- The Washington Times - Thursday, July 20, 2000

JUNEAU, Alaska.
To clear the head before the political party conventions, reporters, pundits and commentators are advised to go beyond the Beltway. I took the advice seriously. I was invited by several conservative organizations to join an Alaskan cruise to watch salmon run and glaciers melt. This is way beyond the Beltway.
As you might expect the natives have considerably more on their minds than whether George W. or Al Gore will win in November. Many may care, but not yet. They're fishing for salmon, hunting wild birds, and trying to keep the brown bears from knocking over their trash cans.
But nothing was more on the minds of my conservative friends aboard the MS Volendam than next election Nov. 8. These were men and women from all over the country, from California to New York; from Pell City, Ala., to Poland, Ohio; from Metairie, LA., to Harbor, Ore.; and lots of places in between.
These are voters who treasure the Second Amendment as well as the First, along with the National Rifle Association; who support the Young America's Foundation and the Freedom Alliance and who read Human Events, the national conservative political weekly. They have lots of differences over specific policies, but a common purpose unites them. They want to win back the White House. So in between looking for bald eagles and killer whales, red squirrels and gold nuggets, they're discussing the media spin (bad), George W.'s compassionate conservatism (not too bad), Al Gore's earth tones (ineffective), Al Gore's debating skills (effective).
Conservatives are a lot like Jews, they agree on many things in general, but put a dozen of them in a room together and you'll get 15 different nonnegotiable opinions. But if these folks and dolls are representative of conservatives who will vote in November, there's more to unite the right than divide it.
Clinton fatigue has energized everyone. These conservatives are armed for battle by emphasizing common goals rather than specific policy disagreements. I haven't even heard anyone snickering over Mr. Bush's overuse of the word compassion, though it's a little soft and soggy for most conservatives. But what struck me and came as a surprise these tough-minded conservatives really like George W. even though they don't embrace his move toward the center since the primaries.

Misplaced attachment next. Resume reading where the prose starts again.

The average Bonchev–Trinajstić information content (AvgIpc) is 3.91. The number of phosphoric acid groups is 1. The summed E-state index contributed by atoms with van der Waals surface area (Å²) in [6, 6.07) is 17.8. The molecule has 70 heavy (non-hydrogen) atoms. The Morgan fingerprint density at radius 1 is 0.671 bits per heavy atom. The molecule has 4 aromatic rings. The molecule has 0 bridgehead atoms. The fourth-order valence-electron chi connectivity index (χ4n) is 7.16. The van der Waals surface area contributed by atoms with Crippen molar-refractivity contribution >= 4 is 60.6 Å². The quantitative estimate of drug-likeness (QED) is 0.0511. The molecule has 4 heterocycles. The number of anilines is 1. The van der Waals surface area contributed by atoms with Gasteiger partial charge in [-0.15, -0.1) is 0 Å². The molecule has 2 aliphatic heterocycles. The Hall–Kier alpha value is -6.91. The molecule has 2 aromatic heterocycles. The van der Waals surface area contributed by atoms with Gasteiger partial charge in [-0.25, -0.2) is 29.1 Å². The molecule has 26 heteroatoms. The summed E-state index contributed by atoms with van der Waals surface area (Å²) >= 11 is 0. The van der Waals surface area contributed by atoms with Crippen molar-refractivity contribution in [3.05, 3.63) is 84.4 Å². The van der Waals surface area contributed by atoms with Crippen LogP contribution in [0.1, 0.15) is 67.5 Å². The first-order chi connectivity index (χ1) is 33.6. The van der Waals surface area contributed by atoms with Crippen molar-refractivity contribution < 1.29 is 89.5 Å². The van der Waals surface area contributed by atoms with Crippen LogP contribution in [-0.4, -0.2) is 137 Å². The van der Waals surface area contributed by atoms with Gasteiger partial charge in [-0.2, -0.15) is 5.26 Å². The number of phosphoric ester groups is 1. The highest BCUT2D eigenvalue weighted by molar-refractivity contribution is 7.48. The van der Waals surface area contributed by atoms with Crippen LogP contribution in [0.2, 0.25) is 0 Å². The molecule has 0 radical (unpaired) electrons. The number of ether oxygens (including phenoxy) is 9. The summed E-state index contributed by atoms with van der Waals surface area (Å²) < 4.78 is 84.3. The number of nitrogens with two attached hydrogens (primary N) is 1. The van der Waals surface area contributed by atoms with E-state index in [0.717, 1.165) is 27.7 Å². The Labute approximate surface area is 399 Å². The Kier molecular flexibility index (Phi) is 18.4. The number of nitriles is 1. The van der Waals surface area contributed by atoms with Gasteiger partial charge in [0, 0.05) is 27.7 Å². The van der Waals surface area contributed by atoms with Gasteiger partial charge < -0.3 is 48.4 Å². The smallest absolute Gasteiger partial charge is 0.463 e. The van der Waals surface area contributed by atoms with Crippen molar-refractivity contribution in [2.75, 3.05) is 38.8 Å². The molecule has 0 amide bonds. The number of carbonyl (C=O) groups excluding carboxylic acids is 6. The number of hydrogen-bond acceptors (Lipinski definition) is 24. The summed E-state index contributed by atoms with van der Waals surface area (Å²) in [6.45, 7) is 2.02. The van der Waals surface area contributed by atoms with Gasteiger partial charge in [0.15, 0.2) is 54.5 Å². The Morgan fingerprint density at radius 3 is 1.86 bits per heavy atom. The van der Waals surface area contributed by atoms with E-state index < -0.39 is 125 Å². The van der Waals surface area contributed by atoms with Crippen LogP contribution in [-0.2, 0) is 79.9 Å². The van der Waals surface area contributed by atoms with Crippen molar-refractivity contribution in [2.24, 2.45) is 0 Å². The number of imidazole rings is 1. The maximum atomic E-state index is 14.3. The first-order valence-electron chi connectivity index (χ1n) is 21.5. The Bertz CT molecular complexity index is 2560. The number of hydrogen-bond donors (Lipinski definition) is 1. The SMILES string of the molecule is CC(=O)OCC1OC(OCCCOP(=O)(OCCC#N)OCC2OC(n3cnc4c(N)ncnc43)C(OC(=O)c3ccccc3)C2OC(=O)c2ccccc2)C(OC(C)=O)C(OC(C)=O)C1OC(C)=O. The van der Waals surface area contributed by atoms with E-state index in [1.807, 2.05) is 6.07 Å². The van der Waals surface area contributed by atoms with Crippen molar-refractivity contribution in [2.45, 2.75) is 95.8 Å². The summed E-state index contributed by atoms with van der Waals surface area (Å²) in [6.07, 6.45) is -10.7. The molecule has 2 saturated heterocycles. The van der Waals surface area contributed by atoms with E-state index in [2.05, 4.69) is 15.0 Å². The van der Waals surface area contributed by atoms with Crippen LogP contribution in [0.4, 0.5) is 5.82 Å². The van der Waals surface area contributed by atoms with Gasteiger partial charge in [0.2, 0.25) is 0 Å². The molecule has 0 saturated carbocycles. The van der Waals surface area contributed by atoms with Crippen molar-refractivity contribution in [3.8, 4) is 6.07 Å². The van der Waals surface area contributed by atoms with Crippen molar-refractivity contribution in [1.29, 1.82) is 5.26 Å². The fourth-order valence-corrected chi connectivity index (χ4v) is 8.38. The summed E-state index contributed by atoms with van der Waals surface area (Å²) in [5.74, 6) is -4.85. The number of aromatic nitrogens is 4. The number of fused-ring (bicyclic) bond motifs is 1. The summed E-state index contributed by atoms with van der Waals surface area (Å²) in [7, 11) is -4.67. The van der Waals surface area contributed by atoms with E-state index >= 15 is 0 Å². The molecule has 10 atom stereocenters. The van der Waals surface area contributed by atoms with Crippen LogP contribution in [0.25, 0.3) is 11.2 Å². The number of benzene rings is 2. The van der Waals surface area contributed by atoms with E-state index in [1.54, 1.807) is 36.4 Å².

What is driving Democrats up the wall is that George W. is likeable and Al Gore is not. Despite liberal spinning in the press and on the tube, George W. is making fast friends on the campaign trail in the way that Ronald Reagan did. He's instinctively a down-to-earth kind of guy, who tells a good personal story and doesn't pretend to know something when he doesn't. Conservatives especially trust his instincts, if not all of his policy ideas.
As Kelly Anne Fitzpatrick discovered in one of her polls, George W. is the guy most men and women want to see remaining at the end of the television show, "Survivor." She discovered that Hillary and Bill would be kicked off the island in an early episode and Al Gore would be gone only a little later.
There's been lots of talk about the vice president among my shipmates and nearly everybody thinks he'll make a formidable candidate and the race will be close. But they're puzzled over how Al Gore has quickly become a man not to like. A magazine cover depicts Al Gore with a sinister vampire tooth overlapping his left lip. It's not a flattering picture, and this is not the cover of National Review but Atlantic Monthly.
Mr. Bush's secret weapon may indeed be Al Gore's meanness and ruthlessness, saying and doing and wearing anything he thinks it takes to win. The conventional wisdom is that Mr. Gore will cream Mr. Bush in a debate, but not everybody agrees. When the vice president starts to needle the governor, suggests one of my shipmates, the Republican candidate ought to tell him to "stop trying to get under my skin and stick to the issues."
These conservatives know that there's a new voting bloc that's emerged since Mr. Clinton entered office investors in the stock market and users of the Internet. A full 63 percent of voting households own stock directly or indirectly in pension plans and retirement funds. These voters cut across the so-called gender gap and parochial minority politics. They have reasons to want a conservative to guide the economy and to restore moral character to the White House.
At least that's how it looks from the bridge of the MS Volendam, as we sail past glaciers, watch the salmon run and look for killer whales.

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